[I’ve copied my post from the official Day of DH (‘A Day of the Life of the Digital Humanities’) 2012 site so it can be integrated with my other posts on digital humanities and general blogging.]
I feel like a bit of a cheat, as through an accident of timing my Day of Digital Humanities has been far, far more glamorous than my usual working day (which tends to involve sitting at a desk in Oxford or Milton Keynes analysing websites; reading books, blog posts and articles; or interviewing people for my PhD).
But today I happened to be in Australia so it was all a bit more exciting… I left for Sydney’s Central station as the sun was rising, heading for the 8am bus to Canberra. On the bus I tidied my Digital Humanities Australasia 2012 (DHA2012) conference paper and slides for tomorrow’s presentation on historians and crowdsourcing, and wrote a blog post about the week just past (Geek for a week: residency at the Powerhouse Museum).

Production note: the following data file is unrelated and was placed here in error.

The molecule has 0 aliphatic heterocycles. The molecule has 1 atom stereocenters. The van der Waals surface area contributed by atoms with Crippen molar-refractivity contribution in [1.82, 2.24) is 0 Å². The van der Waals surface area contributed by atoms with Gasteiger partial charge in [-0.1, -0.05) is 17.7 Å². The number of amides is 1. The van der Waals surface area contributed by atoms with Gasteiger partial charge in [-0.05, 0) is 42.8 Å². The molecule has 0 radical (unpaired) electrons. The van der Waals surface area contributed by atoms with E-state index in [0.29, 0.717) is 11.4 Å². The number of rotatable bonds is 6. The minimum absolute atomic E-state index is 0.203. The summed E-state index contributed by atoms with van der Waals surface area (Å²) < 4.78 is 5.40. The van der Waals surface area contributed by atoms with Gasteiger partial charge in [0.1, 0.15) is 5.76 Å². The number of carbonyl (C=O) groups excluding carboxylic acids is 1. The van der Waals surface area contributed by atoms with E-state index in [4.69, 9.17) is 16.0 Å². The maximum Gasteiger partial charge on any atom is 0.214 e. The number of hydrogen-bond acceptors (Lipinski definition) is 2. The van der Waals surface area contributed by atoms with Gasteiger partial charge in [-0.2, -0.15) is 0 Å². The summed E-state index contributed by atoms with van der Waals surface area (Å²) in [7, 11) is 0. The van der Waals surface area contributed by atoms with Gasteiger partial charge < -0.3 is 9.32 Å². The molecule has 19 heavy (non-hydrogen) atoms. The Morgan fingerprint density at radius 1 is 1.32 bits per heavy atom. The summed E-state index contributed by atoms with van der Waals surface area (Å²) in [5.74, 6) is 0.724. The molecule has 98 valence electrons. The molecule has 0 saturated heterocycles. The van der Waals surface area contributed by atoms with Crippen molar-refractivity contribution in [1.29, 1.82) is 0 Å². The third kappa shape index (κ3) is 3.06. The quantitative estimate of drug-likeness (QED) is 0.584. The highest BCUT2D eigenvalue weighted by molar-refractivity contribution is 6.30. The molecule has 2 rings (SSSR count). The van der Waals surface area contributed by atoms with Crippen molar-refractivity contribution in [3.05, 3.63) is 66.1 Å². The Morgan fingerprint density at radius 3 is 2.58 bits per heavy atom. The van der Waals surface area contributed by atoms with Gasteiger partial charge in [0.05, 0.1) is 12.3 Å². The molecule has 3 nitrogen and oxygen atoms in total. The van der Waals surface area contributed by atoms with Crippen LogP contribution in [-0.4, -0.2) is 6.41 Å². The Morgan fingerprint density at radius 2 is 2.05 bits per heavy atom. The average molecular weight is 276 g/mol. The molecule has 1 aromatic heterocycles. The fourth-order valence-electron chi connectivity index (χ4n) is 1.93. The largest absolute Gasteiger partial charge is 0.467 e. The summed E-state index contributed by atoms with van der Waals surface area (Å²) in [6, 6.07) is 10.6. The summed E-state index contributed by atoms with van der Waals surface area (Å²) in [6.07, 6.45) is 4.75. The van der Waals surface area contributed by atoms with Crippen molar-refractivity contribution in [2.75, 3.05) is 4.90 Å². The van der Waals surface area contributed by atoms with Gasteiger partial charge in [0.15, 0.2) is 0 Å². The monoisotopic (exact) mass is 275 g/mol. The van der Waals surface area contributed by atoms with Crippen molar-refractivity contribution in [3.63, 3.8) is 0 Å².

After checking into my room at the ANU (Australian National University), I scanned my email for anything vital, uploaded my draft blog post and hit publish, then tweeted the link as I headed over to the National Museum of Australia where I was taking part in a playtest for a new game called Sembl.
After the playtest was over we walked back to the ANU campus for a DHA2012 drinks reception and a LODLAM (linked open data in libraries, archives and museums) mini-bar meetup. An early night for me so I’m sorted for the first day of DHA2012 tomorrow!
Defining Digital Humanities
I was asked to define ‘digital humanities’ when I signed up for this site, came as a bit of a surprise and I don’t think I did a terribly good job. So here’s another, very personal definition based on my work in digital history and digital heritage:
Digital humanities is thinking through making, as well as writing… for me, it’s currently about thinking critically about the impact of digitality on scholarly practice in addition to applying digital techniques to the concerns of the humanities.